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Hypatia 21.4 (2006) 228-231

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Book Notes

Linking Visions: Feminist Bioethics, Human Rights, and the Developing World. Ed. Rosemarie Tong, Anne Donchin, and Susan Dodds. Lanham, Md.: Rowman & Littlefield, 2004.

Linking Visions is a collection of essays that came out of the International Network of Feminist Approaches to Bioethics (FAB) conference in 2002 in Brasília. The book is divided into four sections, each of which explores connections among bioethics, human rights, and the developing world in relation to a particular topic. In "Exploring Affinities between Feminist Bioethics and Human rights," six authors (Donna L. Dickenson, Anne Donchin, Arleen L.F. Salles, Jing-Bao Nie, Rosemarie Tong, and Carol Quinn) critique traditional theoretical issues by using feminist bioethics, human rights, and globalization perspectives. They also show how these perspectives can be integrated with traditional theoretical issues. The editors note that the second section, "Contextualizing Reproduction: Particular Perspectives," differs from other feminist bioethics collections on reproduction because the authors (K. Shanthi, Karen L. Baird, Julie Zilberberg, and Julia Tao Lai Po-Wah) "specifically focus on the global context of reproductive decision making and the relationship between reproductive health and human rights" (9). The third section, "Righting Genetic Wrongs: Restoring Relationship," contains two essays (by María Julia Bertomeau and Susana E. Sommer, and Michele Harvey-Blankenship and Barbara Ann Hocking) on the benefits and risks of developments in genetic research. In "Viewing HIV Policies through a Human Rights Framework," Eileen O'Keefe and Martha Chinouya, and Laura Duhan Kaplan examine the human rights challenges that health policy makers face with regard to HIV/AIDS.

Varieties of Feminist Liberalism. Ed. Amy R. Baehr. Lanham, Md.: Rowman & Littlefield, 2004.

Acknowledging that liberalism has been a major foil for feminism, Amy Baehr pulls together a collection of essays that explore the relationship between feminism and liberalism. Rather than answer whether feminism is compatible with liberalism (many of the authors included in this collection believe it is), Baehr [End Page 228] tries to show the complexity of this relationship and the variety of approaches various theorists take. The essays address at least three broad themes. First, the authors consider questions of "sameness, difference, and liberty": Should we be value-neutral concerning women's preferences and choices? Can (and should) we acknowledge sex differences? The second theme has to do with extending or reconstructing aspects of liberalism: How far can we extend liberalism before it ceases to be liberalism? Can we reconstruct concepts in liberalism such as 'rights', 'privacy', and our conception of the self to better address feminist concerns? The third and final theme builds on the second theme by asking how deep and wide feminist liberal theories can and should be. By "deep," Baehr means theories grounded in a particular moral view (as opposed to "shallow" theories that rely on common, shared values). How "wide" a theoretical approach is depends on its scope or how many types of human interaction are covered by the theory. For example, does the author suggest state intervention in familial relations? If so, this would be a "wide" theory. Contributors include Anita L. Allen, Samantha Brennan, Drucilla Cornell, Ann E. Cudd, Jean Hampton, S. A. Lloyd, Linda C. McClain, Martha C. Nussbaum, Susan Moller Okin, and Patricia Smith.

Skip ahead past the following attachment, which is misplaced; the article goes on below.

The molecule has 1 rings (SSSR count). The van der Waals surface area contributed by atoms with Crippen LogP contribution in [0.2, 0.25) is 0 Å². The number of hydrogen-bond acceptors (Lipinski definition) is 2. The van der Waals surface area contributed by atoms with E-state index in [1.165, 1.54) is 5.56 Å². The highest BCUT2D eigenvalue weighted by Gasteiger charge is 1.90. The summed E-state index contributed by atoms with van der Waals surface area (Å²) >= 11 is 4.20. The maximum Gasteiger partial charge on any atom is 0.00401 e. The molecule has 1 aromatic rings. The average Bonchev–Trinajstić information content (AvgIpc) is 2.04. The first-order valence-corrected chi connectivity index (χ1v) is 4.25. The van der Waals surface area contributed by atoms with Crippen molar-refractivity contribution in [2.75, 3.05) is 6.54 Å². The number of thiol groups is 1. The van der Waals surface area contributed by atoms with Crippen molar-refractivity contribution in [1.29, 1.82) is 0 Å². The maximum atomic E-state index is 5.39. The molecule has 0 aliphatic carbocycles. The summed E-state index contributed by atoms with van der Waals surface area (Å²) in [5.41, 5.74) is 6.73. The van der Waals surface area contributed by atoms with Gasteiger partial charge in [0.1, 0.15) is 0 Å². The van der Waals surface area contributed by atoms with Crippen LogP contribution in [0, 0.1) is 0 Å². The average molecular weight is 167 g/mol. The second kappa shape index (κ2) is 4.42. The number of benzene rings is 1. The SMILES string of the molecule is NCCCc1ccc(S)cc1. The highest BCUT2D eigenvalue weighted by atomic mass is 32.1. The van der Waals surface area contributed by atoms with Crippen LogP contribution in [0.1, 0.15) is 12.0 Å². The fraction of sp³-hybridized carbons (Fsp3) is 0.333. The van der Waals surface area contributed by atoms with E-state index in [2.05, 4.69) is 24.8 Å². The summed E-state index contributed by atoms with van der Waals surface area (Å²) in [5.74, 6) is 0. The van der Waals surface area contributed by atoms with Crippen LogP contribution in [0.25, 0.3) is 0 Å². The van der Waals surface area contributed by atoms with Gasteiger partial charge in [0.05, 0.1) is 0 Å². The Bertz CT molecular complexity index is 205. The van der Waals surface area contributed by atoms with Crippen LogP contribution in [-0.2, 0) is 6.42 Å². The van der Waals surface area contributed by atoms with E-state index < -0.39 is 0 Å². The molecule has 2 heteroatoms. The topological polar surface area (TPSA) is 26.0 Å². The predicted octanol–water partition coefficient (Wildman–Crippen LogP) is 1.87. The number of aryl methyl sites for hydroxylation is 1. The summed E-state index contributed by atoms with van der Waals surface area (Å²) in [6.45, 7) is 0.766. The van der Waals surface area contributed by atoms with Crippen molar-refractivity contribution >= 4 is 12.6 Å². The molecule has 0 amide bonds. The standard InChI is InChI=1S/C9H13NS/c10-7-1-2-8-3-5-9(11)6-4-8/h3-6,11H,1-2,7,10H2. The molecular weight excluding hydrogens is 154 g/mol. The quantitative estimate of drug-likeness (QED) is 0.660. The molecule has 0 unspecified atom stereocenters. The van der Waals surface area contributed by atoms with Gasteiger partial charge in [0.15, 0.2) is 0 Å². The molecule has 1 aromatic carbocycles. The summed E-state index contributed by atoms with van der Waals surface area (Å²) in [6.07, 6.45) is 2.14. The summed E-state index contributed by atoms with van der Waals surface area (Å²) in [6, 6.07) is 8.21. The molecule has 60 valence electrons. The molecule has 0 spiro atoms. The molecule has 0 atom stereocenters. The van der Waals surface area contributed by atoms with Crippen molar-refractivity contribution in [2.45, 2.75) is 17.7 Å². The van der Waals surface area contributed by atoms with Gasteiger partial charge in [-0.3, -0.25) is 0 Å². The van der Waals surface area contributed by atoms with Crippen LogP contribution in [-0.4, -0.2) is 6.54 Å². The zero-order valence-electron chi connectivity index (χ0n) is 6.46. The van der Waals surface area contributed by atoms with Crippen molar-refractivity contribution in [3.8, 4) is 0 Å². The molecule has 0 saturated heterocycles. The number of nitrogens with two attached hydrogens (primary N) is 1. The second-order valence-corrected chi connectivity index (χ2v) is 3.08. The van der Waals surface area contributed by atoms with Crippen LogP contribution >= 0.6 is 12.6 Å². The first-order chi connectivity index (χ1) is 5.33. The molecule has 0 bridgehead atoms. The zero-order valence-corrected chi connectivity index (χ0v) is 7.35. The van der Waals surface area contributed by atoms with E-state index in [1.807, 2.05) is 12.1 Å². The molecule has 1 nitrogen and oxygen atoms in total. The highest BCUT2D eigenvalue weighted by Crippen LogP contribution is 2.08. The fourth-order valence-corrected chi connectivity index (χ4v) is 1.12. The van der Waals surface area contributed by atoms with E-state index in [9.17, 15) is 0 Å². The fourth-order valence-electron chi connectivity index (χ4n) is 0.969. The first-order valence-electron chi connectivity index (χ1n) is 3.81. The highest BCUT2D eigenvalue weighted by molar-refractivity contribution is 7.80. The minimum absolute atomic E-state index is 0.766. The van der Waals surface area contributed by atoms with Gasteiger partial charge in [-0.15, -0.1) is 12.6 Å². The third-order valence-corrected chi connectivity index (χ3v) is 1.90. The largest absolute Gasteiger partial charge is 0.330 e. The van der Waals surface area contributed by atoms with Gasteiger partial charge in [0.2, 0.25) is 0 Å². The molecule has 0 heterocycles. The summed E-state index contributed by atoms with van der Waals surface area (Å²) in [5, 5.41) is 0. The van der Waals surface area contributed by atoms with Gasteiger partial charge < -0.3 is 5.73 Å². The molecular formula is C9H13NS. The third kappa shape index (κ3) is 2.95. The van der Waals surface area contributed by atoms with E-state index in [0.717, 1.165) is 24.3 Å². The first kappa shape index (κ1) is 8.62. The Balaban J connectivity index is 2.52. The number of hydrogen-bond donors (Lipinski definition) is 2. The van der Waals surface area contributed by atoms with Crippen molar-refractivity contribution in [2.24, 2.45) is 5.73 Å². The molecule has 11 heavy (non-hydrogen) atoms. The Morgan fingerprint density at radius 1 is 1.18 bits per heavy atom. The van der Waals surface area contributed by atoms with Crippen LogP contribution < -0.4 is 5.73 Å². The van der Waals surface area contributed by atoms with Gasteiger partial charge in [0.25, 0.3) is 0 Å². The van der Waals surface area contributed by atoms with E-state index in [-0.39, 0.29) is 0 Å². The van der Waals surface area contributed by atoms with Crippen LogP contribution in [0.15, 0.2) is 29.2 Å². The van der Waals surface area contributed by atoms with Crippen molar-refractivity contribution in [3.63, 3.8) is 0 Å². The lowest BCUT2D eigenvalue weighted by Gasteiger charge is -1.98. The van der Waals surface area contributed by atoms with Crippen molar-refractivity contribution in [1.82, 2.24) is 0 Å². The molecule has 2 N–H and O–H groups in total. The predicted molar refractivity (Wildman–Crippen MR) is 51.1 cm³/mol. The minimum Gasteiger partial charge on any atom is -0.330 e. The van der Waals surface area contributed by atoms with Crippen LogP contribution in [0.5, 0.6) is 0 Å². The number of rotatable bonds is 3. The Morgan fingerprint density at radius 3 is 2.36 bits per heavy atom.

Adoption Matters: Philosophical and Feminist Essays. Ed. Sally Haslanger and Charlotte Witt. Ithaca: Cornell University Press, 2005.

The goal of this book is "to bring together an interdisciplinary group of scholars to explore and critique how adoption is situated within mainstream conceptual frameworks and to consider how a reorientation towards a less stigmatizing understanding of adoption has repercussions for other parts of the frameworks, even parts not explicitly concerned with families" (1). The focus of Part One, "'Natural' and 'Unnatural' Families," is the natural/social dichotomy as it relates to adoption and how we think about families. In Part Two, "Familial Relationships and Personal Identities," the authors explore questions about personal identity and self-knowledge by highlighting the experiences of adoptees, birth parents, and adoptive parents. As its title suggests, the theme of Part Three, "Constructions of Race and Constructions of Family," is the relationship between two socially constructed categories. The...


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pp. 228-231
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Archived 2009
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